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Friday, May 27, 2005

SS Tenncare

Governor Bredesen is a successful businessman with much touted experience in healthcare and HMOs. But it must be noted, that he made money in healthcare by removing high-risk people from their health plans. He has brought this same management style and strategy to TennCare.I'm going to use an analogy I'll call, the SS TennCare:

Pre-TennCare, there were a large number of folks who had their own insurance program of some sort or another. It was like a good, little boat floating along and riding the waves in the ocean. All of a sudden, along comes the luxury cruise ship the SS TennCare. Everyone abandons their private ships and climbs aboard the big new cruiser. It cruised along ok for a while, but with neglect it began to sprink leaks, take on water, and start to sink. The only problem is that by this time, the cruiser has let all the private boats float away-none are even on the horizon.

The captain says he doesn't want to plug the holes and bailing out the water takes too long-he's got to keep it sailing. His solution? Lighten the load by throwing passengers overboard.

Well, the Governor, (oops, I mean the captain) is throwing people off as fast as he can and hoping there is no mutiny. The passengers he has thrown overboard are starting to scream and swallow water when what do you know? A shipment of “surplus” lumber arrives from shore. The captain orders a small boat built---it won't be big enough to hold everyone he's thrown overboard---just the ones that are screaming and flailing the loudest and strongest.

The small boat is slapped together and the crew is invited on deck at the last minute to help him heave it into the water (in a year). Now everyone is hoping the new boat floats because the captain doesn't want to hear the screaming anymore. The new crew has their fingers and toes crossed in hopes that boards don't start flying off. They know the new boat isn't big enough or sturdy enough. They look around and see people in the water grabbing sticks and toothpicks-anything they can to keep them afloat.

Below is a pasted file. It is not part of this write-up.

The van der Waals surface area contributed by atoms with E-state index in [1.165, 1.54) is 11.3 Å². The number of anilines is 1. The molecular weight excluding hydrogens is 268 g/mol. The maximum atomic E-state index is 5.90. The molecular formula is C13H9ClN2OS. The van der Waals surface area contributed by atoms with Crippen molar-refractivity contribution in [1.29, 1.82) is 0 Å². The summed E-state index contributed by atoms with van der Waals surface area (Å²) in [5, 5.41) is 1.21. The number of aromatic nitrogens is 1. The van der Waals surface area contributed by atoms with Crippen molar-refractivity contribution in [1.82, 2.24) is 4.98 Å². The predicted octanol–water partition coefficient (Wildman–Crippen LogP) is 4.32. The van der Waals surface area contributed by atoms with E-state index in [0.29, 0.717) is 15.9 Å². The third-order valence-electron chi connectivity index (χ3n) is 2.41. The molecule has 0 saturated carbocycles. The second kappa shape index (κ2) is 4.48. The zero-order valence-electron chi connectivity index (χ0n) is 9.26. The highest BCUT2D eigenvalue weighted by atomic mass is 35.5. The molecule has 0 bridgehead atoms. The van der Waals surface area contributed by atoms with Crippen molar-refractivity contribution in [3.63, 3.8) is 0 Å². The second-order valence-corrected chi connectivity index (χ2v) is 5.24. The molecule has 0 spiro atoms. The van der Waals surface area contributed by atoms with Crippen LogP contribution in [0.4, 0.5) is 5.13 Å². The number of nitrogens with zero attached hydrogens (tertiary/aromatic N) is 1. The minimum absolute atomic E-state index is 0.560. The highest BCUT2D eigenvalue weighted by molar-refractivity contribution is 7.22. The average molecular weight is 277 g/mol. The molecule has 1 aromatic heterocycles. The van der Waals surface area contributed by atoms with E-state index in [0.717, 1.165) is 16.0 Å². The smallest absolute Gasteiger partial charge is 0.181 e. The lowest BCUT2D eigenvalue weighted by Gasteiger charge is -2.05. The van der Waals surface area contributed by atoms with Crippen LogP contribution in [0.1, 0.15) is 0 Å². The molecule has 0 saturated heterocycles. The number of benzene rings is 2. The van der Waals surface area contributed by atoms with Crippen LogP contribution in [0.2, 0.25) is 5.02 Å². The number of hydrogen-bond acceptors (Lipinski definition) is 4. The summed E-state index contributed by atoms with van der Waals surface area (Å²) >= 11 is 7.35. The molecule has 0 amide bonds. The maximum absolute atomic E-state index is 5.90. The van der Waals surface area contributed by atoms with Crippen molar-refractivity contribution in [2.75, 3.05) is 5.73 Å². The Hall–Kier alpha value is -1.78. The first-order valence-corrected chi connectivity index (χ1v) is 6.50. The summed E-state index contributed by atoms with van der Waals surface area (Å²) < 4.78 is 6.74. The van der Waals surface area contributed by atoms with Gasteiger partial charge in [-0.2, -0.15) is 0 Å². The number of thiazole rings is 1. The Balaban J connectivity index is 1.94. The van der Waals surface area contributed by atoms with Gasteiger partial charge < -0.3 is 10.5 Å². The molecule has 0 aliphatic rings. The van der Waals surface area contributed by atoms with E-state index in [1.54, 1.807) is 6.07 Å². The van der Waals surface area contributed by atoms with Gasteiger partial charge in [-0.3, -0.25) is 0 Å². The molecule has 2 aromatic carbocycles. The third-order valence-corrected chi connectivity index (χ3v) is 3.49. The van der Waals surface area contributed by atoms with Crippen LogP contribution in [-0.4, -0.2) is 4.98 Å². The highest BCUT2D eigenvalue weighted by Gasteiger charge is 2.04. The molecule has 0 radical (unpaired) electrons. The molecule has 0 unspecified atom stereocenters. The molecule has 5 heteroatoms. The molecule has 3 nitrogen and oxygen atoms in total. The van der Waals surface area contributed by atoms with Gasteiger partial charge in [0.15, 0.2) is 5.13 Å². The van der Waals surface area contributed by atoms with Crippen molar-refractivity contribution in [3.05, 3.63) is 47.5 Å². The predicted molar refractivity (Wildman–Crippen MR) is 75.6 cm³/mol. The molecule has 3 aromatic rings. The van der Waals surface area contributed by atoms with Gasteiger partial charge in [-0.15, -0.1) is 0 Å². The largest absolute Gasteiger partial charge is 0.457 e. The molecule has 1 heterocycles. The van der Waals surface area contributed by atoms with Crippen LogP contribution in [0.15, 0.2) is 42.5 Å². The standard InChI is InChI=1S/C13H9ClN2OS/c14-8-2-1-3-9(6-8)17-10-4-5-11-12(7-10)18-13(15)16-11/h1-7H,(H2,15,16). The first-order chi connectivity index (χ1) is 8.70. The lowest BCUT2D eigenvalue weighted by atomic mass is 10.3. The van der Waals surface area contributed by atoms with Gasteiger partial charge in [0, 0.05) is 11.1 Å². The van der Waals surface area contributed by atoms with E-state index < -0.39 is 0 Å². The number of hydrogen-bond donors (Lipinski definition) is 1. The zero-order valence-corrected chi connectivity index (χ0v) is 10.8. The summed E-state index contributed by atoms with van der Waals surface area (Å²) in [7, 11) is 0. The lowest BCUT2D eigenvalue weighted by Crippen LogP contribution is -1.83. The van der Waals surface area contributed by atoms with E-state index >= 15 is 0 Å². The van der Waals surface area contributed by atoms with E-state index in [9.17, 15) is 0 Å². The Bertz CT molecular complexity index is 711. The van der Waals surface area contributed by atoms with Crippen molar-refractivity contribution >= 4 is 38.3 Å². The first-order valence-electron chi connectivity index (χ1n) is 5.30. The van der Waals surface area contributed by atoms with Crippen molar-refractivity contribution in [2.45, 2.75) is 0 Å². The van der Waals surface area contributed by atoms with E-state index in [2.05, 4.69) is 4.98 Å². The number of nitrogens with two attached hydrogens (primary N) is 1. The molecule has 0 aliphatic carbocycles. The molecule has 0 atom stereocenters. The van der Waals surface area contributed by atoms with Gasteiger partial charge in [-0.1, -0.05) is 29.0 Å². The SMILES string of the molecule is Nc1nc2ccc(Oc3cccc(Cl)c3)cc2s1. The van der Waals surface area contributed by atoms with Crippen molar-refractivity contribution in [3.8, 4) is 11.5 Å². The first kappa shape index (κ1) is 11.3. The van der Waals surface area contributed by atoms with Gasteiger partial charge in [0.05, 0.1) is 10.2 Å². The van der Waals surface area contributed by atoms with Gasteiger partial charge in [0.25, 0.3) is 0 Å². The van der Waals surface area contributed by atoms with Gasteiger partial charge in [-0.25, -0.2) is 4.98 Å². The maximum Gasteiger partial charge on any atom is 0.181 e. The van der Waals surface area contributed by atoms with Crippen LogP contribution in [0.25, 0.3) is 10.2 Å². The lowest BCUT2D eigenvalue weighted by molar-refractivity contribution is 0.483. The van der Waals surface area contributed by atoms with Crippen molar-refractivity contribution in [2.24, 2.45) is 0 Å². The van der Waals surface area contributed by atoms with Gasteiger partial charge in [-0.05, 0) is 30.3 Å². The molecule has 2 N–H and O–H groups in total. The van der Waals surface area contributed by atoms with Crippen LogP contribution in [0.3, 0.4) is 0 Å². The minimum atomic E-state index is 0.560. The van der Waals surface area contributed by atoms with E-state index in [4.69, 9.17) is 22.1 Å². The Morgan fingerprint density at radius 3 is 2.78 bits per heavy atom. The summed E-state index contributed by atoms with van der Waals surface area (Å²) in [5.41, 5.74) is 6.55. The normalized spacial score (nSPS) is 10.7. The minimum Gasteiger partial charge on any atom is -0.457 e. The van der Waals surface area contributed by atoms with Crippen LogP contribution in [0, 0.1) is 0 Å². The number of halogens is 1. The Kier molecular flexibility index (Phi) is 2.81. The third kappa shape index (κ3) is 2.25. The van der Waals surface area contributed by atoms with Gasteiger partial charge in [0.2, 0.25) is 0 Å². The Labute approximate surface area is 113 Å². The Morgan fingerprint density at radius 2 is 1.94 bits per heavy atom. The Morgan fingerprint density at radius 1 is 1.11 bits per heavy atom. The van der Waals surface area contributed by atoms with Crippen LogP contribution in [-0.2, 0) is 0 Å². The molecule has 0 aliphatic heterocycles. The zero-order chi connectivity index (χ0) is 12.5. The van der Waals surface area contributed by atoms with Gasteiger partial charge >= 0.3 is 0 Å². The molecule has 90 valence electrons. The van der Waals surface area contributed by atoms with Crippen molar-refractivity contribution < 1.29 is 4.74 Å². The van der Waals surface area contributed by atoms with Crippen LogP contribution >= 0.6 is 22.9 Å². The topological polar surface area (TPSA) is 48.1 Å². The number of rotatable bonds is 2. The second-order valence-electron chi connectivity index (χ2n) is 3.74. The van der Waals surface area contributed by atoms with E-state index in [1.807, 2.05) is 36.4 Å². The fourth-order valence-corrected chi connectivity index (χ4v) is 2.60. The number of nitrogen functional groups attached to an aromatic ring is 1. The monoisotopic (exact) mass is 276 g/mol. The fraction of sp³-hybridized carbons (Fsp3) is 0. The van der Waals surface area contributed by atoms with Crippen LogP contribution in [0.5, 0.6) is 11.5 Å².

One lowly ensign finally speaks up. “This won't do. Call back the other boats. They have made the easy money chartering around the rich passengers for too long. It is time to carry some of the poor passengers again if they want to sail in these waters.”

The ensign addresses the captain: “We need to fix the holes in the SS TennCare-we need to start bailing and plugging. You're throwing together makeshift boats, but you promised to fix this boat first.Use the lumber to fix this boat now or help the people in the water now before they all dround while we fix up a good boat”

To be continued...
Sequel release date: undetermined time in the future.


  1. You forgot the opening line.

    "In a Galaxy, Far Far Away"

    Folks Hilliary care, oopsie I meant TennCare, is out of control.

    This is the same thing Hilliary was wanting to do to the nation.

  2. How can the banking infrastructure be utilized to help deliver healthcare? Attend the Medical Banking Leadership Forum in Nashville, TN
    July 8, 2005

    Join an exceptional learning experience - facilitated by the Vanderbilt Center for Better Health - with leading HSA executives. We will map emerging areas of integration between banks and healthcare and hear case studies of how bank IT is supporting our emerging "medical internet". Hear a timely update from the Commission on Systemic Interoperability and news about the Charitable Communities Network initiative. Agenda

  3. Ed,
    The integration of banks and healthcare seems suspicious. Like it would lead to banks helping people afford more expensive health care, for the benefit of the HC industry and banks alike, instead of demanding more reasonably priced healthcare. Consumer driven HC is the point of HSA's, right? I am sure there are amplitive aspects of what they are doing as well, which I don't mean to discount, I am just making general point about their relationship.


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